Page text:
Senator Elizabeth Warren was the first top-tier candidate to announce, and it was surprising that her launch came right at the start of the new year. Over a year before the Iowa Caucuses is plenty early, but it did ensure that she would have the corner on media coverage. Her initial launch schedule also was unexpected. She had a bunch of events in western Iowa, the most conservative part of the state where Steve King is the U. S. representative. Des Moines was the closest she was going to get to those of us in the bluer, eastern part of the state.
It was winter break, and we’d been wanting to get out of town anyway, so we decided to make an overnight trip of it for the whole family. We spent the day milling about the East Village and ate at Zombie Burger. It was a Sunday afternoon so there wasn’t a whole lot going on, but it was an unseasonably nice day, so we didn’t mind walking around, and all three of my kids, Nic, Devin and Ian were on board for the event.
When Nic wanted to get there an hour before the event was scheduled to begin, I didn’t object. Devin had last campaign’s Mt. Nasty t-shirt for the occasion (it had Elizabeth Warren as one of the faces on a female Mt. Rushmore), and Ian was up for the wait as well. The event was going to be in what looked like a converted warehouse, which could now be rented for hipster weddings. There was already a line when we got there.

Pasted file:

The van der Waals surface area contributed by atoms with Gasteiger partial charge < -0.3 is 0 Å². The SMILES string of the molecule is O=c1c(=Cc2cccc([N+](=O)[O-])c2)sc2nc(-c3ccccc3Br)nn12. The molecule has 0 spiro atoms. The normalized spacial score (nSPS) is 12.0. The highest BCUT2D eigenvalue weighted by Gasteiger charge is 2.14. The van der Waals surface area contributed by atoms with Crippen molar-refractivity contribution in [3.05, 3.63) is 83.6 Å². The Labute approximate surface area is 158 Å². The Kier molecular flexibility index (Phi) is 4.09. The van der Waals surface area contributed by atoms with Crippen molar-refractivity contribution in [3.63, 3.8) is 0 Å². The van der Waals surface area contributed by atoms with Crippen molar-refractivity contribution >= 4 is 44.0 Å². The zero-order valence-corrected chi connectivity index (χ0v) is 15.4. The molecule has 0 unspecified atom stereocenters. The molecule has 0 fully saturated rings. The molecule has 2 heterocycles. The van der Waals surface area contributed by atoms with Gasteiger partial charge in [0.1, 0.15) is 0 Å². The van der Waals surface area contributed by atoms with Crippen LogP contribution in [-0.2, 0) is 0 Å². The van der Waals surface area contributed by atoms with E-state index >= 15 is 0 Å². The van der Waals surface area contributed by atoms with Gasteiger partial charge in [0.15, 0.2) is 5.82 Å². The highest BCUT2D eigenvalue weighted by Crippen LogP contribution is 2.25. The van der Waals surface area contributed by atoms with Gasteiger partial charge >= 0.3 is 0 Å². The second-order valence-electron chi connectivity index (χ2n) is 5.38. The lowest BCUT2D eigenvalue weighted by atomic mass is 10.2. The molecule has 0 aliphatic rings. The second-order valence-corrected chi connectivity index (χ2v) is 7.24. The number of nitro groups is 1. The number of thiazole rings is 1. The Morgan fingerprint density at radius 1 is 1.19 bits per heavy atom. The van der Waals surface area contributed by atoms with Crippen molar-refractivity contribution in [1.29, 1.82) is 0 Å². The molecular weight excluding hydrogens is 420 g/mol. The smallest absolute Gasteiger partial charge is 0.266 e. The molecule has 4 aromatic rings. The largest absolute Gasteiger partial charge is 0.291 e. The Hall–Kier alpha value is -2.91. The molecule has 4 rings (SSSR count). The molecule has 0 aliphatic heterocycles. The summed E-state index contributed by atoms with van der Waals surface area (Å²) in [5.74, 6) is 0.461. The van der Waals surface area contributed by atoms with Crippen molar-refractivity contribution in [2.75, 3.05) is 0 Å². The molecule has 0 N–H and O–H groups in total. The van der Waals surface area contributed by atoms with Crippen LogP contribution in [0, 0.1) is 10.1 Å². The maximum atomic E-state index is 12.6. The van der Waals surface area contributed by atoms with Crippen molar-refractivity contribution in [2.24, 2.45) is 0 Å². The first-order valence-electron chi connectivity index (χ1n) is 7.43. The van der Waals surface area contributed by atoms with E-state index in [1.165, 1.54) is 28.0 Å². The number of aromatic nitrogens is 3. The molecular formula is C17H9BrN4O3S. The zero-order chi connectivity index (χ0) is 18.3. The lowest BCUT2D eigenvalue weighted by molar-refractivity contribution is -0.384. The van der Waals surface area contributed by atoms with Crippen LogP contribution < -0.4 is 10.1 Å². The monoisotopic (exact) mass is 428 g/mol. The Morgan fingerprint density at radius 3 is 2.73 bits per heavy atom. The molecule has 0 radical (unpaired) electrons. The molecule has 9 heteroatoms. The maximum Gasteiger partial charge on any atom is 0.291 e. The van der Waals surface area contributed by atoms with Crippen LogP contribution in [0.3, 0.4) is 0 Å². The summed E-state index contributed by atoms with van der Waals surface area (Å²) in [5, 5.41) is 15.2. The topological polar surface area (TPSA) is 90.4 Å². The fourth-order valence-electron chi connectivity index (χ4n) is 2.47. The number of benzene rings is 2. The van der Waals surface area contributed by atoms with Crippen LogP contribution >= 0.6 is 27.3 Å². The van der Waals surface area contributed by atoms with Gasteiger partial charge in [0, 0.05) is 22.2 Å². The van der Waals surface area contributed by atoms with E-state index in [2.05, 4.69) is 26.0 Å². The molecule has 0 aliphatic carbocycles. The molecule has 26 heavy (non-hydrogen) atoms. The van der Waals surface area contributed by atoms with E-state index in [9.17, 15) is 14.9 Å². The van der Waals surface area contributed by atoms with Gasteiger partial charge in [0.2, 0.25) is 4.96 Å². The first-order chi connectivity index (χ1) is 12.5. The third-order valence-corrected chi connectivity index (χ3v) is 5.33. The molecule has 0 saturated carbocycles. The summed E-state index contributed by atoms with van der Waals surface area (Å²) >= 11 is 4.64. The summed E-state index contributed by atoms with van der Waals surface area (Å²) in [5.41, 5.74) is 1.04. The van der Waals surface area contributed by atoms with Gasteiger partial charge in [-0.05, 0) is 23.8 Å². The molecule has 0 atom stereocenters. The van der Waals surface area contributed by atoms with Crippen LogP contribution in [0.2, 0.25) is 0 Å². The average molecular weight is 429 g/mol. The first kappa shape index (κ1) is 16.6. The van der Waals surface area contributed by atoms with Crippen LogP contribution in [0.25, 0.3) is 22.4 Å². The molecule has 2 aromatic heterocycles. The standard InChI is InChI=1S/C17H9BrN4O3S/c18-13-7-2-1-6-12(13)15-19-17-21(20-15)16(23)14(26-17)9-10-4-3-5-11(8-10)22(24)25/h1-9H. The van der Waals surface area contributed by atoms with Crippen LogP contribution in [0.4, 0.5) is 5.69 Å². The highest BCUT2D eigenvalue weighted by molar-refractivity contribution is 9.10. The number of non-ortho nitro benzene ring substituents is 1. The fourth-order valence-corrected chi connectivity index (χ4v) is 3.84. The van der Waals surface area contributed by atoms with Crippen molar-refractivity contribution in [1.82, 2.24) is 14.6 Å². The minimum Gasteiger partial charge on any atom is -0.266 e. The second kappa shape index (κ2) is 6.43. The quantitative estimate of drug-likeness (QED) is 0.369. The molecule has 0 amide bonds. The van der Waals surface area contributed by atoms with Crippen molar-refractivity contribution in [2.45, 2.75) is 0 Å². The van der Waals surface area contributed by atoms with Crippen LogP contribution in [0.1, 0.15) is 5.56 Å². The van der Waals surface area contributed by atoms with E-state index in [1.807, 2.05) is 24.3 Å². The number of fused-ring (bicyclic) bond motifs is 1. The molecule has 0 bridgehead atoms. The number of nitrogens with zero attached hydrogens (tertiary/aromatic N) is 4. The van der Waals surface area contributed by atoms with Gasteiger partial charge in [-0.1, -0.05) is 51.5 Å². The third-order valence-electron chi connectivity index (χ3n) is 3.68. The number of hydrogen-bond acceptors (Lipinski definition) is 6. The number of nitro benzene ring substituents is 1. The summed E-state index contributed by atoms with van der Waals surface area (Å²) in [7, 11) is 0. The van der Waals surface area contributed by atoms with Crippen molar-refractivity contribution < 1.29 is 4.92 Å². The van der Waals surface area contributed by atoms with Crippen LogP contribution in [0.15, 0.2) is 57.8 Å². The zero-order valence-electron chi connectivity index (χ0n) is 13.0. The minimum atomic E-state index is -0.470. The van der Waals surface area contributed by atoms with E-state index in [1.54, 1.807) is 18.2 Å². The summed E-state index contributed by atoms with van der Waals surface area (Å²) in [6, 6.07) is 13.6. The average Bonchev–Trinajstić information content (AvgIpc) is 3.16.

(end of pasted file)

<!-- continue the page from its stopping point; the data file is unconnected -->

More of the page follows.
It was late afternoon, which I realized suddenly when I saw the guy in front of me with a cup of coffee. I had not had any coffee. About five minutes after we got in line, Devin said she was thirsty. I saw my chance. I looked online for the nearest coffee shop and told Devin she could go get something to drink if she brought me back a coffee. Ian was getting squirmy, so he went with her. After they left I texted them to use a bathroom while they had the chance.
The line to get in continued to grow, turning a corner. I think a line has to go around two corners before it can be said to be “wrapping around the block,” and it never made it quite that far, but it was still a good turnout. I noticed that the vibe in the line was not at all like rallies or protests early in the Trump presidency. People weren’t angry, and they weren’t cynical. While it is common for Iowans to complain about the length of the election season, particularly when broadcast TV becomes dominated by campaign ads, there was none of that. People were just anxious to get started already. Call it the Trump Effect.
Whenever the door to the event center opened, we would look up with anticipation, only to see it slam shut after a staffer scurried in, but eventually the line did begin moving and we finally got inside. It was a multi-purpose space with a stage against the far wall and a concrete floor that I could see was not going to be enjoyable to stand on. But we didn’t take time to look around, because the main point of getting there early was to get a good spot in front of the stage. We pushed our way as far forward as we could and waited while the crowd filled in behind us.